We had decided to make a 3 foot square catchment basin enclosed with brick pavers to recapture splashing water. It took more digging to level a four foot square surrounding the fountain basin. I dug down about 6 inches to allow for a layer of gravel and the two rows of bricks. The four foot square gave room to set in the bricks and still have a full 3 foot square catchment basin.

In hindsight, it would have been better if we had made a four foot catchment basin. Given the three foot height of our fountain and the vigor of the water pressure, there is some water that splashes outside the catchment basin.

I also should have laid the bricks out first and then cut my wire rock screen. I cut the the screen to a 3 foot square and then laid my bricks around the screen. I ended up having to cut some bricks to fit.

Route The Power Cord

You will need to have power nearby and a plan to route it to the pump. Our fountain is near an outlet on our outdoor sauna. I dug a shallow trench and placed a section of 1″ pvc pipe to house the power cord. I left a gap in the lower layer of brick for the power cord to snake through.

Fountain Support

The requirements of a fountain support will vary depending on the weight and size of the fountain and the strength of your rock screen. Our ceramic vase fountain weighs around 60 pounds and has a narrow base. It needed a solid base to keep it secure. We first tried two cinder blocks on end, but they were slightly too long and did not create a solid enough base.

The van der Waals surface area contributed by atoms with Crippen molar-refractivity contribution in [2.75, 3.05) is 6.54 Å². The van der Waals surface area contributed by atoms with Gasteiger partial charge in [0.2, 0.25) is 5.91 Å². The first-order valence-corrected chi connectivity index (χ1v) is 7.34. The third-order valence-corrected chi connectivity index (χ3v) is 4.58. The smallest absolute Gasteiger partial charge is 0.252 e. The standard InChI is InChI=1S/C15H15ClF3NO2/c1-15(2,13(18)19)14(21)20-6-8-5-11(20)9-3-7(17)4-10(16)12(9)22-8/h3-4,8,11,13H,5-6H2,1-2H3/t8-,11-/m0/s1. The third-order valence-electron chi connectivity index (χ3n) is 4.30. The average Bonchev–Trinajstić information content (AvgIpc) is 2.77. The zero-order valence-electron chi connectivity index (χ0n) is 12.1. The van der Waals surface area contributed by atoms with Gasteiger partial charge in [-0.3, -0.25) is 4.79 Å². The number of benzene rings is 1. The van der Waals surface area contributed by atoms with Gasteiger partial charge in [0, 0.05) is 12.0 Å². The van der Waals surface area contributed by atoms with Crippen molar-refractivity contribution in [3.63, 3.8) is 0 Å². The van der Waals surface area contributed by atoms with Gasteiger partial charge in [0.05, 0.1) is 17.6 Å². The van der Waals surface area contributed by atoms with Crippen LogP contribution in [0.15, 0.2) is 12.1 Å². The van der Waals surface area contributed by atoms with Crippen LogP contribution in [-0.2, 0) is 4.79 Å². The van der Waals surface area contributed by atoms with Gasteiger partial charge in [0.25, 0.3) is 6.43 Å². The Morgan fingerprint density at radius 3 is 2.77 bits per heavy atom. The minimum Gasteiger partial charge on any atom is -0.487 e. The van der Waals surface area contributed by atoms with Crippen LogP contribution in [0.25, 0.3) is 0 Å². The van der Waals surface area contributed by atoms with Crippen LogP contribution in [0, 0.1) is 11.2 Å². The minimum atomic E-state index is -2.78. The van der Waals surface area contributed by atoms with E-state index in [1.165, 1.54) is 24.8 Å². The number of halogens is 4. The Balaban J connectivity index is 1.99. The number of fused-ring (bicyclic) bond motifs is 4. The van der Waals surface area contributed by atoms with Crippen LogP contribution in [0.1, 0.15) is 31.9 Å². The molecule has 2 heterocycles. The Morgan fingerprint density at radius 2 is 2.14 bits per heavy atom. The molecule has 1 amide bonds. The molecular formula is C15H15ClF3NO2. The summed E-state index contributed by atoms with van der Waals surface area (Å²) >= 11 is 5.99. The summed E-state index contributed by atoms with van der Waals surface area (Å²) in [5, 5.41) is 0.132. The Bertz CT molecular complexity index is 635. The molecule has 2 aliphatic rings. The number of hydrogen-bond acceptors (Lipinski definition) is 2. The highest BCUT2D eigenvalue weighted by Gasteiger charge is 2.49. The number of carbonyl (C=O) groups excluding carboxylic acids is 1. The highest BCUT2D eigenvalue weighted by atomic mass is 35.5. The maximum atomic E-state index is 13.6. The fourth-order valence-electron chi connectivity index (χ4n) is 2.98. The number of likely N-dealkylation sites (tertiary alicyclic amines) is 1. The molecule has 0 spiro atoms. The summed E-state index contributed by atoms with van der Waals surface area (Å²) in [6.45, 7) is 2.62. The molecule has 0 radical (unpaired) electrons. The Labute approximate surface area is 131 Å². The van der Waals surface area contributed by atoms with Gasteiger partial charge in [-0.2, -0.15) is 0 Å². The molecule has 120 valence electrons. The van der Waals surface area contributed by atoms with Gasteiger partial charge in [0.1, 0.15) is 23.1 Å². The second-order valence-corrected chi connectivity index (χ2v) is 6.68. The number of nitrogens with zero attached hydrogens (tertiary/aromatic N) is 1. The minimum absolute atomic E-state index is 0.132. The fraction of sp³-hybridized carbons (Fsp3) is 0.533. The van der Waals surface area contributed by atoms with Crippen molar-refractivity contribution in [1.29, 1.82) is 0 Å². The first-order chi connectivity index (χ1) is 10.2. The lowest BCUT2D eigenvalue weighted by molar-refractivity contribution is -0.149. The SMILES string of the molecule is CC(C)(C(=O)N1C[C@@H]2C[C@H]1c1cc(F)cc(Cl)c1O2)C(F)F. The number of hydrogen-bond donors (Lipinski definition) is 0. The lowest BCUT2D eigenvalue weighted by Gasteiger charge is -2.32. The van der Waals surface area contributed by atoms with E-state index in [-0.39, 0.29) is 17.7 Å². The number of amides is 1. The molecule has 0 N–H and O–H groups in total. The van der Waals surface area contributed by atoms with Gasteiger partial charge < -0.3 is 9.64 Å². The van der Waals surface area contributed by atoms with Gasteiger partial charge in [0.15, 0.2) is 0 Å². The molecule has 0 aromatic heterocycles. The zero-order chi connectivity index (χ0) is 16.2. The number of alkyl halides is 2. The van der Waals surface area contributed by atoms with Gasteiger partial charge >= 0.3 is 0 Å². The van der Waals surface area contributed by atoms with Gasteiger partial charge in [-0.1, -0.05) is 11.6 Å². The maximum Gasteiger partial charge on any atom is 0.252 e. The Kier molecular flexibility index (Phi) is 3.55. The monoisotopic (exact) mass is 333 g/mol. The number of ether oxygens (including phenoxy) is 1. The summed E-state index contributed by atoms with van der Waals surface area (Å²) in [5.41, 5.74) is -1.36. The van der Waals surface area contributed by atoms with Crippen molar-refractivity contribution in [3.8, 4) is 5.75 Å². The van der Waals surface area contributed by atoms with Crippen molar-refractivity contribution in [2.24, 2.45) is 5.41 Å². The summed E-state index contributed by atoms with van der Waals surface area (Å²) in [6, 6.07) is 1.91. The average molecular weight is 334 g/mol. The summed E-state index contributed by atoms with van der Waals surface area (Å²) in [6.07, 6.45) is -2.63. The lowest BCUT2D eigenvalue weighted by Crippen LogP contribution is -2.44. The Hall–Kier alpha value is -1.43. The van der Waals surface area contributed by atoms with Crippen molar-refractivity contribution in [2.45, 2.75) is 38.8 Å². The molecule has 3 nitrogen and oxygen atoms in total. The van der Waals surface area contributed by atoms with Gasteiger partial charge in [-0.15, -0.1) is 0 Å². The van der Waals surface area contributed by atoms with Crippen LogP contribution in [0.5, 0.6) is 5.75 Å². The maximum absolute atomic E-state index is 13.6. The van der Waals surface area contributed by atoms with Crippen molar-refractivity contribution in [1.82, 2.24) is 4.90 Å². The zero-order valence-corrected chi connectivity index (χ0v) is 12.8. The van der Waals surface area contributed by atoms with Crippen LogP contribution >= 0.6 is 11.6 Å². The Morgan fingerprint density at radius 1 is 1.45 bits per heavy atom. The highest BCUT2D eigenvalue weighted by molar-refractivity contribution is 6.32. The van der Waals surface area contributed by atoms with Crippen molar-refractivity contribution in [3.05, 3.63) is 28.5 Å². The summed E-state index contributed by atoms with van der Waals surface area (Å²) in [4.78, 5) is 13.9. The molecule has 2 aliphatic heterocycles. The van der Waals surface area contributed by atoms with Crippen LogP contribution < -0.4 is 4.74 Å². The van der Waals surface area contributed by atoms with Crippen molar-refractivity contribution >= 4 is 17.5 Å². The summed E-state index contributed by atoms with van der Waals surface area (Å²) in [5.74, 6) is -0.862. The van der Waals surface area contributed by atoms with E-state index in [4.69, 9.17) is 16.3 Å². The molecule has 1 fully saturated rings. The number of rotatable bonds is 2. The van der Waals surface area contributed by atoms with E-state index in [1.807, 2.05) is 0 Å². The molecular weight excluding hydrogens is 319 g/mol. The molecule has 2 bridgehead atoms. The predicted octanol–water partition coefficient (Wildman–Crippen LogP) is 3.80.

In the end I created a round concrete support using 12″ and 8″ concrete forms. I realized this concrete support was going to weigh a lot (70 pounds?) so I put an old bolt in the concrete as a handle to assist getting it in and out of the water reservoir tub.

Install Pond Liner

I purchased a piece of pond liner to fit in the catchment basin. I used some sand to create a gentle slope from the outside edge of the basin toward the water reservoir tub in the center. We cut a hole in the center of the pond liner above the water reservoir tub with plenty of overlap to return water to the reservoir.

Get a Rock Screen

One difficulty with a “disappearing” water fountain is the screen covering the water reservoir. You will need some covering that allows placement of rock or gravel, but prevents it from falling into the water reservoir.